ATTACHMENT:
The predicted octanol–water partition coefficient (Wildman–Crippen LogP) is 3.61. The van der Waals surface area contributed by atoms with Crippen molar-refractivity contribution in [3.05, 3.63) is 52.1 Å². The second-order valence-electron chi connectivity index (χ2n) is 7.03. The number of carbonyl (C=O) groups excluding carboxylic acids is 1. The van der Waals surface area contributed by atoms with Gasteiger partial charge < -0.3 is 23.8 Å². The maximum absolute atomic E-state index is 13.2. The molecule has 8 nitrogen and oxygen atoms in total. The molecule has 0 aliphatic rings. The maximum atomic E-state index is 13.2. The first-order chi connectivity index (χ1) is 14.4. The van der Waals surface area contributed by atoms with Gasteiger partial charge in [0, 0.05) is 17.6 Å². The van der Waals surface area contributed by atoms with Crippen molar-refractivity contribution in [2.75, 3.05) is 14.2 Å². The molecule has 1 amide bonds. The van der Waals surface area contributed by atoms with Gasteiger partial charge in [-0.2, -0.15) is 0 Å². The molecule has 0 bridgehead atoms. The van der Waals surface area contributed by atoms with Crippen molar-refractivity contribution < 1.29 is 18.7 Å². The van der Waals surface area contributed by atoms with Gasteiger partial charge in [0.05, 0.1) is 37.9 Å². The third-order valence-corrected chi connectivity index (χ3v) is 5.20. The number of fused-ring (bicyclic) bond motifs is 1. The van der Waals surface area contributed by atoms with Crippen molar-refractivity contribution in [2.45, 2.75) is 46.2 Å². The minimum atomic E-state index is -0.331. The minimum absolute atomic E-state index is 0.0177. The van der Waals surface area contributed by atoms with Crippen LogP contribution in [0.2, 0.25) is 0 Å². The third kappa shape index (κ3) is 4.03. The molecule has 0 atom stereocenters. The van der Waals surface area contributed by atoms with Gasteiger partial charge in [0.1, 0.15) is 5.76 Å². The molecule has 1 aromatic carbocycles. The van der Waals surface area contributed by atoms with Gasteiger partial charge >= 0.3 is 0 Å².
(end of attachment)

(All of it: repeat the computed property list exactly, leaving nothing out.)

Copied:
The predicted octanol–water partition coefficient (Wildman–Crippen LogP) is 3.61. The van der Waals surface area contributed by atoms with Crippen molar-refractivity contribution in [3.05, 3.63) is 52.1 Å². The second-order valence-electron chi connectivity index (χ2n) is 7.03. The number of carbonyl (C=O) groups excluding carboxylic acids is 1. The van der Waals surface area contributed by atoms with Gasteiger partial charge < -0.3 is 23.8 Å². The maximum absolute atomic E-state index is 13.2. The molecule has 8 nitrogen and oxygen atoms in total. The molecule has 0 aliphatic rings. The maximum atomic E-state index is 13.2. The first-order chi connectivity index (χ1) is 14.4. The van der Waals surface area contributed by atoms with Gasteiger partial charge in [0, 0.05) is 17.6 Å². The van der Waals surface area contributed by atoms with Crippen molar-refractivity contribution in [2.75, 3.05) is 14.2 Å². The molecule has 1 amide bonds. The van der Waals surface area contributed by atoms with Gasteiger partial charge in [-0.2, -0.15) is 0 Å². The molecule has 0 bridgehead atoms. The van der Waals surface area contributed by atoms with Crippen molar-refractivity contribution < 1.29 is 18.7 Å². The van der Waals surface area contributed by atoms with Gasteiger partial charge in [0.05, 0.1) is 37.9 Å². The third-order valence-corrected chi connectivity index (χ3v) is 5.20. The number of fused-ring (bicyclic) bond motifs is 1. The van der Waals surface area contributed by atoms with Crippen molar-refractivity contribution in [2.45, 2.75) is 46.2 Å². The minimum atomic E-state index is -0.331. The minimum absolute atomic E-state index is 0.0177. The van der Waals surface area contributed by atoms with Crippen LogP contribution in [0.2, 0.25) is 0 Å². The third kappa shape index (κ3) is 4.03. The molecule has 0 atom stereocenters. The van der Waals surface area contributed by atoms with Gasteiger partial charge in [0.1, 0.15) is 5.76 Å². The molecule has 1 aromatic carbocycles. The van der Waals surface area contributed by atoms with Gasteiger partial charge >= 0.3 is 0 Å².